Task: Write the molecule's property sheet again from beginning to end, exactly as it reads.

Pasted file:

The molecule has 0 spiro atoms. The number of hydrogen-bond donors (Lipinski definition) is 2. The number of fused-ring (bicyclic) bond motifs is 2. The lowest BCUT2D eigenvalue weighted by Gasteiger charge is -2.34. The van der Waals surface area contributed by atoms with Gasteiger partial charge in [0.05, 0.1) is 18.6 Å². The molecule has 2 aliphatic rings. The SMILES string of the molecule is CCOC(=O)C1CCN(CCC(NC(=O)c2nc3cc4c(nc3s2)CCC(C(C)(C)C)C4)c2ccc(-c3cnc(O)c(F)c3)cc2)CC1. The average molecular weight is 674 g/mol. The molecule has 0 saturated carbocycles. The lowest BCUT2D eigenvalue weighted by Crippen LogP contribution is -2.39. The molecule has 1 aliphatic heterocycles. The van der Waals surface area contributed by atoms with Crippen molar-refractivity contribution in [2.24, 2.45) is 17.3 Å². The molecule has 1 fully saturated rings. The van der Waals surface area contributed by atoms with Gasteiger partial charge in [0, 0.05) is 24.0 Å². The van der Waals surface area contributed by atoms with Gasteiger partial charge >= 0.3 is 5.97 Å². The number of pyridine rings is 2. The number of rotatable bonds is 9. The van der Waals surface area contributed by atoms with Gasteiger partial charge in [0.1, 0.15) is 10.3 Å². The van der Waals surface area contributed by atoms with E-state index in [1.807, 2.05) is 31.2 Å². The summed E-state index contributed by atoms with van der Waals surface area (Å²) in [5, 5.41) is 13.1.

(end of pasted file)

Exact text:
The molecule has 0 spiro atoms. The number of hydrogen-bond donors (Lipinski definition) is 2. The number of fused-ring (bicyclic) bond motifs is 2. The lowest BCUT2D eigenvalue weighted by Gasteiger charge is -2.34. The van der Waals surface area contributed by atoms with Gasteiger partial charge in [0.05, 0.1) is 18.6 Å². The molecule has 2 aliphatic rings. The SMILES string of the molecule is CCOC(=O)C1CCN(CCC(NC(=O)c2nc3cc4c(nc3s2)CCC(C(C)(C)C)C4)c2ccc(-c3cnc(O)c(F)c3)cc2)CC1. The average molecular weight is 674 g/mol. The molecule has 0 saturated carbocycles. The lowest BCUT2D eigenvalue weighted by Crippen LogP contribution is -2.39. The molecule has 1 aliphatic heterocycles. The van der Waals surface area contributed by atoms with Crippen molar-refractivity contribution in [2.24, 2.45) is 17.3 Å². The molecule has 1 fully saturated rings. The van der Waals surface area contributed by atoms with Gasteiger partial charge in [0, 0.05) is 24.0 Å². The van der Waals surface area contributed by atoms with Gasteiger partial charge >= 0.3 is 5.97 Å². The number of pyridine rings is 2. The number of rotatable bonds is 9. The van der Waals surface area contributed by atoms with Gasteiger partial charge in [0.1, 0.15) is 10.3 Å². The van der Waals surface area contributed by atoms with E-state index in [1.807, 2.05) is 31.2 Å². The summed E-state index contributed by atoms with van der Waals surface area (Å²) in [5, 5.41) is 13.1.